What do an 89-year-old WWII veteran and a 3-year-old bicycle enthusiast have in common? In Emmett Rychner and Erling Kindem's case, it's a love of tomatoes. ABC News reported on the duo's unlikely friendship, which all started with the fruit. Emmett befriended his older neighbor Erling one day after asking if he had any tomatoes growing in his garden, and the two have been inseparable ever since. Together, they race their tractors, fix up bikes and play baseball. Even with their pending separation – one is moving to a bigger house, and the other to an assisted living community – they still have plans to reunite as soon as they're both settled.
The value of the generation gap for seniors
Emmett and Erling may have been onto something special without even knowing it. Countless studies have shown that the presence of children promotes healthy aging and reduces certain types of anxiety in seniors. And as the Healthy Aging Partnership found, the younger generations can also help improve seniors' moods and ultimately improve their overall health.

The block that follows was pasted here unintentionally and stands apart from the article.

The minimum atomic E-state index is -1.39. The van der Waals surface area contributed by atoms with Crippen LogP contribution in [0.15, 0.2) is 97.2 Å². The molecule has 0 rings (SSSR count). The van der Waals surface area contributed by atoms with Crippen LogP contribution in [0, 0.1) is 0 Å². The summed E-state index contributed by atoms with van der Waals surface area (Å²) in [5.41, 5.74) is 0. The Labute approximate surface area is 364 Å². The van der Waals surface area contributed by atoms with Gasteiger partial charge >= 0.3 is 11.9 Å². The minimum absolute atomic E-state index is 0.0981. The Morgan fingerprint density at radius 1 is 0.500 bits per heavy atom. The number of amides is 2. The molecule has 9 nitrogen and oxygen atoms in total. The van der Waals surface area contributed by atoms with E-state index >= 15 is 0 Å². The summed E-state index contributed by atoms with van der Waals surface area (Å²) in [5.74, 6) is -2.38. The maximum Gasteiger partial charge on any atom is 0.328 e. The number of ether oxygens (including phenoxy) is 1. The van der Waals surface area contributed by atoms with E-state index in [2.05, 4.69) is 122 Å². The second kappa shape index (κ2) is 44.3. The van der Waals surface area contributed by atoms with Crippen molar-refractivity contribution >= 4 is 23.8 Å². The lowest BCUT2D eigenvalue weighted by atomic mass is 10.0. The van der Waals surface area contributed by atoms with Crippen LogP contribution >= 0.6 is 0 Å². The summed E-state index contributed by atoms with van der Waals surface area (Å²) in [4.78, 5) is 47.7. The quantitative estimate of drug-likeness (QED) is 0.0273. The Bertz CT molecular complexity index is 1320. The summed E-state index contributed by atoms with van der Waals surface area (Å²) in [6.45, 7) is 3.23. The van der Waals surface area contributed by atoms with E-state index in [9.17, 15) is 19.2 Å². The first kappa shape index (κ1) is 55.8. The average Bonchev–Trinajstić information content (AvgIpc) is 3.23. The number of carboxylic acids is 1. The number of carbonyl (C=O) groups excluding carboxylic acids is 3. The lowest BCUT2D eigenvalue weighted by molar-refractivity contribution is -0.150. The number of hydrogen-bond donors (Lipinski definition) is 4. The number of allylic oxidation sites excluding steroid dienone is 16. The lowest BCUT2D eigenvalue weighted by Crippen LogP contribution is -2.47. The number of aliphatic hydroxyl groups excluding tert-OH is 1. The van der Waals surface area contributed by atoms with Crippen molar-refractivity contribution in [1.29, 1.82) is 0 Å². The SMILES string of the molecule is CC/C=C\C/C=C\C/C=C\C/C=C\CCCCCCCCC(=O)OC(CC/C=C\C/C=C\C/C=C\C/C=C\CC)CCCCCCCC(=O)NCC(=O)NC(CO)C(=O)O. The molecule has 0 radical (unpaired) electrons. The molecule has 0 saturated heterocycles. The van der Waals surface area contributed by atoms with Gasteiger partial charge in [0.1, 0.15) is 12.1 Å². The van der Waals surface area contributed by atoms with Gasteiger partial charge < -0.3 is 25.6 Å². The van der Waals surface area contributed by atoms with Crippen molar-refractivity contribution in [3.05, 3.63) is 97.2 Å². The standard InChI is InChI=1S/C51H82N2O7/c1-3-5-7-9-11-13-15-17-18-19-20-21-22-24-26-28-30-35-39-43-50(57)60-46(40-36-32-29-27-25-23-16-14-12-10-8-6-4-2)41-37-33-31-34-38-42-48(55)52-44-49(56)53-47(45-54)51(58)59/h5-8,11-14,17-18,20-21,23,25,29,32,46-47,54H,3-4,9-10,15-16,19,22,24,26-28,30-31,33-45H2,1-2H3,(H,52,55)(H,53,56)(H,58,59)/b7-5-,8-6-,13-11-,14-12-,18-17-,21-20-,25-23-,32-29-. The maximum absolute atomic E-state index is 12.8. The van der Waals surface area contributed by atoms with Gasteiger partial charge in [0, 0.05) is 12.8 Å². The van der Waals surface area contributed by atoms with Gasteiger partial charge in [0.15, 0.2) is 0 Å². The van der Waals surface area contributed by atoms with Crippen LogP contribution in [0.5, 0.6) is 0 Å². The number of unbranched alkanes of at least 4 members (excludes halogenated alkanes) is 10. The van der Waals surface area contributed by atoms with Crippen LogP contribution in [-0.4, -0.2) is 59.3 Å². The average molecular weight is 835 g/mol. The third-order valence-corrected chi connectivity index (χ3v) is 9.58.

Older adults can also learn a thing or two from youngsters. For starters, they can be acquainted with new technology and trends. Despite concerns with Internet safety, both young and old generations feel at ease going online, according to a report by AARP and Microsoft. Today, children are becoming familiar with smartphones and tablets soon after they learn to walk. By sharing this knowledge, children can help seniors stay in the know and feel rejuvenated in the presence of a younger generation.
The benefits go both ways
Young people also benefit from the generation gap. With insight into an older generation, children can escape from the pressures that may come with interacting with their peers. Seniors are able to show children a better understanding of the world around them and act as valuable role models.
Seniors and children can help each other in all aspects of life. Intergenerational relationships are useful for people of all ages to grow both emotionally and mentally. After all, you never know who will teach you the most valuable life lessons.